2. "The erosion weakness of wage growth for workers at the bottom and middle of the income scale reflects a variety of factors.  Over the last 30 years, the nation has seen increasingly long periods of high unemployment, more intense competition from foreign firms, a shift in the mix of jobs from manufacturing to services, and advances in technology that have changed jobs.  The share of workers in unions also fell significantly.  At the same time, the share of the workforce made up of households headed by women — which tend to have lower incomes — has increased.  Government policies such as the failure to maintain the real value of the minimum wage and to adequately fund supports for low-wage workers as well as changes to the tax code that favored the wealthy have also contributed to growing wage inequality."
  3. "Government actions — and, in some cases, inaction — have contributed to the increase in wage and income inequality in most states.  Examples include deregulation and trade liberalization, the weakening of the safety net, the lack of effective laws concerning the right to collective bargaining, and the declining real value of the minimum wage.  In addition, changes in federal, state, and local tax structures and benefit programs have, in many cases, accelerated the trend toward growing inequality emerging from the labor market."

  Nm income chart 1

States Must Play an Important Role

More from the report: "Growing income inequality not only raises basic issues of fairness, but also adversely affects the nation’s economy and political system.  While it results to a significant degree from economic forces that are largely outside state policymakers’ control, state policies can mitigate the effects of these outside forces.  State options include:

  • Raise, and index, the minimum wage.  The purchasing power of the federal minimum wage is 13 percent lower than at the end of the 1970s.  Its value falls well short of the amount necessary to meet a family’s needs, especially in states with a high cost of living.  States can help raise wages for workers at the bottom of the pay scale by enacting a higher state minimum wage and indexing it to ensure continued growth in the future. (DFNM note: From the hard work of our Local Ole and other organizations we accomplished this bullet point in Abq.)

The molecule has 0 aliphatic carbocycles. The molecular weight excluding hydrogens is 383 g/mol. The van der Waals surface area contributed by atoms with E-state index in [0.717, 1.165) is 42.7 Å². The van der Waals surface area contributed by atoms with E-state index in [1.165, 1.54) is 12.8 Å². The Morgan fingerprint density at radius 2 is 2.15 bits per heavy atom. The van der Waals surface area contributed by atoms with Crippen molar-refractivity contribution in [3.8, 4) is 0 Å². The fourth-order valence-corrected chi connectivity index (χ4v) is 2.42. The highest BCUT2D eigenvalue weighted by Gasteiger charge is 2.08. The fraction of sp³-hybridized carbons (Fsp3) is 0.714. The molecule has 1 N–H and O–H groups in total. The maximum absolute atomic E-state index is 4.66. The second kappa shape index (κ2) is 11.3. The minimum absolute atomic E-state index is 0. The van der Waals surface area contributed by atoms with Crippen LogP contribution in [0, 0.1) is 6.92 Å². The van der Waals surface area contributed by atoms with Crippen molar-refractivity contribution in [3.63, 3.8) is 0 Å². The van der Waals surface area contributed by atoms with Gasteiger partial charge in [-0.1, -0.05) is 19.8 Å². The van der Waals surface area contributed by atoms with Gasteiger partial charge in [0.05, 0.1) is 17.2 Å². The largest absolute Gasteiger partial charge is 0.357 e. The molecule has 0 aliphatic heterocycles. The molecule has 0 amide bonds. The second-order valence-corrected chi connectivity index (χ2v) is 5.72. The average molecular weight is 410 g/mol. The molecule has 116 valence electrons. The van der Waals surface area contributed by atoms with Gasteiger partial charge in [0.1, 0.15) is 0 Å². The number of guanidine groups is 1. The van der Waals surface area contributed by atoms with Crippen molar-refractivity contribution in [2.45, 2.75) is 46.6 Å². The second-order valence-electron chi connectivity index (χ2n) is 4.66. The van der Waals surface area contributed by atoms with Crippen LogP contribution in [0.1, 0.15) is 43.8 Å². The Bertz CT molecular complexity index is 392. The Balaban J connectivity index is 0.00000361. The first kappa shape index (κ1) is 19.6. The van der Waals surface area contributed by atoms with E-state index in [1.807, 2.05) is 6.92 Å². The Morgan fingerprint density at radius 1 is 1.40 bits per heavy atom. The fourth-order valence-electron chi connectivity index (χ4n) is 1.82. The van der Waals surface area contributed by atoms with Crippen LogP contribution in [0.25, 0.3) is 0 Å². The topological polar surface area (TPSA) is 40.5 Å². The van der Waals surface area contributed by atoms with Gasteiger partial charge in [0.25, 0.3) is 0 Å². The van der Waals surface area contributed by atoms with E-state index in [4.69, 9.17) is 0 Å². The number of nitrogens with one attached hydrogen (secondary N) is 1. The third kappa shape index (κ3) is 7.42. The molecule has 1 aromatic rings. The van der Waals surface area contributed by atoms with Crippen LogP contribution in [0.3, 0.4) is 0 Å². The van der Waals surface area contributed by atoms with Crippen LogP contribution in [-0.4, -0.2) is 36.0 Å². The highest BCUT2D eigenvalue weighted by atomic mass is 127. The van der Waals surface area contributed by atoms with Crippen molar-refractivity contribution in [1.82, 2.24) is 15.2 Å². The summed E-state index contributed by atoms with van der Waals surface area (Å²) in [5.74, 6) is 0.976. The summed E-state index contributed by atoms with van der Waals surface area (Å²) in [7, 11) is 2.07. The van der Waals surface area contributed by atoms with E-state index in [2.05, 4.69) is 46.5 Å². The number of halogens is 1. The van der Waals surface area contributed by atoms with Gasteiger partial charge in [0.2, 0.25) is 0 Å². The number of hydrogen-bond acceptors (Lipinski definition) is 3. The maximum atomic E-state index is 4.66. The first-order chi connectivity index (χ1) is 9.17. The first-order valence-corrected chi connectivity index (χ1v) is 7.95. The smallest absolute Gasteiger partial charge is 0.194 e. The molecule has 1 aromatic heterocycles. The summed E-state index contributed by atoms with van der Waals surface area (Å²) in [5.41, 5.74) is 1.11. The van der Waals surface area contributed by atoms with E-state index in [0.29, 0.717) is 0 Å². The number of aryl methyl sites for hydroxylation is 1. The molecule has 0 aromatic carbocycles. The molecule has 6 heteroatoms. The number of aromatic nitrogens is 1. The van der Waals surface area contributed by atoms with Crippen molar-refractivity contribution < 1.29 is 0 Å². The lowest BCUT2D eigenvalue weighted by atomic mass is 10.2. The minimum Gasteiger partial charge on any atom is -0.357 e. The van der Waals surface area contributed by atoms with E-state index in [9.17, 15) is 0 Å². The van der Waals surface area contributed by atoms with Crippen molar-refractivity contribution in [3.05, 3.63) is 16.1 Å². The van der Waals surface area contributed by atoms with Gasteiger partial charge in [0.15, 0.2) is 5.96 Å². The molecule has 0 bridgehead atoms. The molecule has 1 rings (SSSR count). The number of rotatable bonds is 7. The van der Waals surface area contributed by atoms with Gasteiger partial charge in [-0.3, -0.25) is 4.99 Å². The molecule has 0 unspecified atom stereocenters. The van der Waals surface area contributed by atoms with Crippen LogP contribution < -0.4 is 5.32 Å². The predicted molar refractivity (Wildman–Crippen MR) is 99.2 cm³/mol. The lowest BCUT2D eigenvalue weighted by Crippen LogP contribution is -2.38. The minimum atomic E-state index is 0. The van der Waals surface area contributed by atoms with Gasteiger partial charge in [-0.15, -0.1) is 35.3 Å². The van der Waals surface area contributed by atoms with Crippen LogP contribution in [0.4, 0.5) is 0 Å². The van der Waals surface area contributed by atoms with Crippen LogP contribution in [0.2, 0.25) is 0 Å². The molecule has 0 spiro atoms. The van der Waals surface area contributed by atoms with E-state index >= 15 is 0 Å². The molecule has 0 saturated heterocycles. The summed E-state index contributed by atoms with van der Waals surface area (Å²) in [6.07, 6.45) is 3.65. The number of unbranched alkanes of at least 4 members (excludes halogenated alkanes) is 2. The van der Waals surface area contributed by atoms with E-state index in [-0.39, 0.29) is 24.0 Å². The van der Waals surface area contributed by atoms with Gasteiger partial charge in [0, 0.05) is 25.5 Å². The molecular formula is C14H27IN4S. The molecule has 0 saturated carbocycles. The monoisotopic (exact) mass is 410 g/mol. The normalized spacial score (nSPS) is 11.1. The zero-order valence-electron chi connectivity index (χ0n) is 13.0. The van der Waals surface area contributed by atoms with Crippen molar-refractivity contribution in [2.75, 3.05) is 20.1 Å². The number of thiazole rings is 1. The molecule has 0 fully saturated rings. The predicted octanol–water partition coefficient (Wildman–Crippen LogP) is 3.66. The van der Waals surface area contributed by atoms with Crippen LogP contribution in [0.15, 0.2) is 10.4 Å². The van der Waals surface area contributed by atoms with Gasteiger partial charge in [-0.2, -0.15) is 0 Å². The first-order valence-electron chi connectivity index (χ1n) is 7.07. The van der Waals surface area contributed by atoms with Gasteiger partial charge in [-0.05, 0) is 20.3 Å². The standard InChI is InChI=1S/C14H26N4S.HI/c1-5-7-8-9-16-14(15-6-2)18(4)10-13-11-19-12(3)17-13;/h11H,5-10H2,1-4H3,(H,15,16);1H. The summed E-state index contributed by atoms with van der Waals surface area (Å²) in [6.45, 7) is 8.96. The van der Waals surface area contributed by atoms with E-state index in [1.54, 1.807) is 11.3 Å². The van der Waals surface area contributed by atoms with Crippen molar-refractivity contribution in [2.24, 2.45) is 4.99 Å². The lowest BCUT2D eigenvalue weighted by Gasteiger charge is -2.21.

• Improve the unemployment insurance system.  Unemployment insurance helps prevents workers who lose their jobs from falling into poverty and keeps them connected to the labor market.  Yet some states have cut benefits deeply.  These states should restore those cuts and others should build on recent efforts to fix outmoded rules that bar many workers from accessing benefits.
  • Make state tax systems more progressive.  The federal income tax system is progressive — that is, it narrows income inequalities — but has become less so over the past two decades as a result of changes such as the 2001 and 2003 tax cuts.  Nearly all state tax systems, in contrast, are regressive.  This is because states rely more on sales taxes and user fees, which hit low-income households especially hard, than on progressive income taxes.  (The income inequality data in this report reflect the effects of federal taxes but not state taxes.)
    As state revenues slowly recover from the recent recession, some states are cutting taxes.  The bulk of the tax cuts enacted this year, however, disproportionately benefited higher-income families.  If these trends continue, states will make their tax systems even more regressive and diminish their ability to restore the large spending cuts of the last few years.
  • Strengthen the safety net.  States play a major role in delivering social safety net assistance, which pushes back against growing inequality by helping low-wage workers move up the income ladder and shielding the nation’s most vulnerable citizens from the long-term effects of poverty.
    There are a host of options states can consider to strengthen their safety nets.  States can create a more streamlined process for enrolling in work supports such as food stamps and child care as they retool their health insurance systems under the Affordable Care Act.  States also can boost the prospects of poor children by increasing temporary cash assistance to the neediest families in state Temporary Assistance for Needy Families (TANF) programs.  Improving access to SNAP (food stamps) and providing assistance with rent can help low-income families afford food and housing.
    In addition, states can improve the child care system by providing child care subsidies with affordable co-payments and by investing in quality early care and education programs as well as after-school programs.
  • Protect workers’ rights. States can raise wages by protecting workers right to bargain collectively and by strengthening and enforcing laws and regulations to prevent abusive employer practices that deprive workers of wages that they are legally owed.

While these are all useful steps, federal as well as state policies will have to play an important role if low- and middle-income households are to stop receiving steadily smaller shares of the income pie."

Nm income chart 2

Pull Yourself Up by Your Bootstraps

First we need bootstraps. The small government naysayers are now saying "see all the poor want are govt handouts." No, what the poor want is an attempt at a slice of the pie.